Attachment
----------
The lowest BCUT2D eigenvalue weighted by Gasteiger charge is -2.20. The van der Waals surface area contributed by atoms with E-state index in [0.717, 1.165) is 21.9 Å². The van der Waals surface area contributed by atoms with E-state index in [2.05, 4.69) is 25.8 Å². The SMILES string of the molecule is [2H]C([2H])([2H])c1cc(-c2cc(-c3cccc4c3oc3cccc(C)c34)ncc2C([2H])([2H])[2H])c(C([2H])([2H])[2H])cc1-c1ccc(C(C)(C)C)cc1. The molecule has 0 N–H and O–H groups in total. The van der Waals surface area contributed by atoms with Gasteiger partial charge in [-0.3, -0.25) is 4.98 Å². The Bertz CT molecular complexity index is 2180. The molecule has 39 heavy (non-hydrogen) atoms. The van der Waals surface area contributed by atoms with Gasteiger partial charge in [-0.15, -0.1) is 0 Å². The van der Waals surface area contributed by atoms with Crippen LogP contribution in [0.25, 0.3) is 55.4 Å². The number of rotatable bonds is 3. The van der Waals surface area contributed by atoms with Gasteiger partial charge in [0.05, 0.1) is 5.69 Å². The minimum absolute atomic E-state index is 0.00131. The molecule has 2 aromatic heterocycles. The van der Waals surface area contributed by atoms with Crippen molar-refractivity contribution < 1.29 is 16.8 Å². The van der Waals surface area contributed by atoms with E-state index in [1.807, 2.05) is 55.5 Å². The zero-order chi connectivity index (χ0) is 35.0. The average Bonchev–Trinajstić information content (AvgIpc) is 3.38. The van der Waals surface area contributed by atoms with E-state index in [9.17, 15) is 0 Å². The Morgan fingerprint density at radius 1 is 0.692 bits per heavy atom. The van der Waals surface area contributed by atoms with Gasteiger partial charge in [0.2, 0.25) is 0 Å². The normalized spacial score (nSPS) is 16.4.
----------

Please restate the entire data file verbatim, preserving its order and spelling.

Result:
The lowest BCUT2D eigenvalue weighted by Gasteiger charge is -2.20. The van der Waals surface area contributed by atoms with E-state index in [0.717, 1.165) is 21.9 Å². The van der Waals surface area contributed by atoms with E-state index in [2.05, 4.69) is 25.8 Å². The SMILES string of the molecule is [2H]C([2H])([2H])c1cc(-c2cc(-c3cccc4c3oc3cccc(C)c34)ncc2C([2H])([2H])[2H])c(C([2H])([2H])[2H])cc1-c1ccc(C(C)(C)C)cc1. The molecule has 0 N–H and O–H groups in total. The van der Waals surface area contributed by atoms with Gasteiger partial charge in [-0.3, -0.25) is 4.98 Å². The Bertz CT molecular complexity index is 2180. The molecule has 39 heavy (non-hydrogen) atoms. The van der Waals surface area contributed by atoms with Gasteiger partial charge in [-0.15, -0.1) is 0 Å². The van der Waals surface area contributed by atoms with Crippen LogP contribution in [0.25, 0.3) is 55.4 Å². The number of rotatable bonds is 3. The van der Waals surface area contributed by atoms with Gasteiger partial charge in [0.05, 0.1) is 5.69 Å². The minimum absolute atomic E-state index is 0.00131. The molecule has 2 aromatic heterocycles. The van der Waals surface area contributed by atoms with Crippen molar-refractivity contribution < 1.29 is 16.8 Å². The van der Waals surface area contributed by atoms with E-state index in [1.807, 2.05) is 55.5 Å². The zero-order chi connectivity index (χ0) is 35.0. The average Bonchev–Trinajstić information content (AvgIpc) is 3.38. The van der Waals surface area contributed by atoms with E-state index in [9.17, 15) is 0 Å². The Morgan fingerprint density at radius 1 is 0.692 bits per heavy atom. The van der Waals surface area contributed by atoms with Gasteiger partial charge in [0.2, 0.25) is 0 Å². The normalized spacial score (nSPS) is 16.4.